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IPv6 Netowrk Device Numbering BP
On Mon, 2012-11-05 at 10:07 +0200, Eugeniu Patrascu wrote:
> On Sat, Nov 3, 2012 at 8:28 AM, Karl Auer <kauer at biplane.com.au> wrote:
> > - if you need to remember an IP address, you are doing it wrong
> Because DNS always works flawlessly and you never need to remember IP
> addresses, right ?
If you are NOT memorising IP addresses and NOT wasting time on fragile
encodings buried in your IP addresses, then your addressing is more
robust and more flexible. So you occasionally have a problem with
whatever system maps your IP addresses to human-usable entities - so
what? You can't memorise ALL your addresses, so you have that problem
anyway. And let's not forget your (possibly emergency) replacement -
sure, *you* have lots of addresses memorised, but what about other
people? You need a suitable mapping system *anyway*.
> I think you're looking for problems where there are none. I see
> nothing wrong with BAD:BABE or with DEAD:BEEF. Your thinking suggests
> that there are only good babes and live beef, which is wrong on so
> many levels. Positive discrimination is as bad as discrimination and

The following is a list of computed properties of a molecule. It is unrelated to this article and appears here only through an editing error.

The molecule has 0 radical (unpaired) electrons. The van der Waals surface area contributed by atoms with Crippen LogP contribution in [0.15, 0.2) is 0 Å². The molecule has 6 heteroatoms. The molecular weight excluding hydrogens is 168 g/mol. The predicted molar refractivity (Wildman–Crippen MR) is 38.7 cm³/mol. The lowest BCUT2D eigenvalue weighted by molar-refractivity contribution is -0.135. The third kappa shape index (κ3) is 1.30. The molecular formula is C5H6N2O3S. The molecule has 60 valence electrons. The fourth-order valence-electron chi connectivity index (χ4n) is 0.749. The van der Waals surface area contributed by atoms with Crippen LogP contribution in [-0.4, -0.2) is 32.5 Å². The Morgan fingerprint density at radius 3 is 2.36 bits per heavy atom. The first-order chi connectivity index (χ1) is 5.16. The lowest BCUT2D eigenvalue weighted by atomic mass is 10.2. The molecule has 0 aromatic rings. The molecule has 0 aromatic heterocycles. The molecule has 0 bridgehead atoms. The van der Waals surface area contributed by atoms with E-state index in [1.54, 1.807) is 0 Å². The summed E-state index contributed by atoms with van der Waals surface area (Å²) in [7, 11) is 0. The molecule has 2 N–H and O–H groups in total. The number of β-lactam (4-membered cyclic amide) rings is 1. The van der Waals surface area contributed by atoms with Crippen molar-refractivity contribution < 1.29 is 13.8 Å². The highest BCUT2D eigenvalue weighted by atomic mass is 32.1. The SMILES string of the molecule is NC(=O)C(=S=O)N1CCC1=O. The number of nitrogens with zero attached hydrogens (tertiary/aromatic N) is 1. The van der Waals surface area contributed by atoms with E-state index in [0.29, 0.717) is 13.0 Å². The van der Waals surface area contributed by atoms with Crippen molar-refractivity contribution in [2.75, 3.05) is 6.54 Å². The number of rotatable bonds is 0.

> it creates more problems than it solves.
*You* don't see a problem, so there is no problem? I *personally* have
no problem with either example, but I can see how others might, and how
others might have a problem with constructs similar in nature to these
ones. I think it is likely that others would find those sorts of things
objectionable, I see no benefit to using them, and I see several
technical and non-technical disadvantages to using them - so my
recommendation is not to use them.
As to "my thinking", your comments on that are confused. I don't
recommend crafting words, regardless of what words they are. How you got
from one OP-supplied example and one well-known example to "my thinking"
and thence to positive discrimination is a mystery to me.
The OP asked for reasons why embedding wordiness in IPv6 addresses might
not be a good idea. I gave several reasons, some technical, some not.
You've attacked two non-technical ones, with counterarguments that
amount to "is not!".
> > - clever addresses are guessable addresses for scanners, and highly
> > identifiable in data as probably attached to high-value targets
> What is a clever IP address ?
One that has obviously been constructed by a human - such as one
containing readable words, obvious numeric patterns and the like.
Karl Auer (kauer at biplane.com.au)
GPG fingerprint: AE1D 4868 6420 AD9A A698 5251 1699 7B78 4EEE 6017
Old fingerprint: DA41 51B1 1481 16E1 F7E2 B2E9 3007 14ED 5736 F687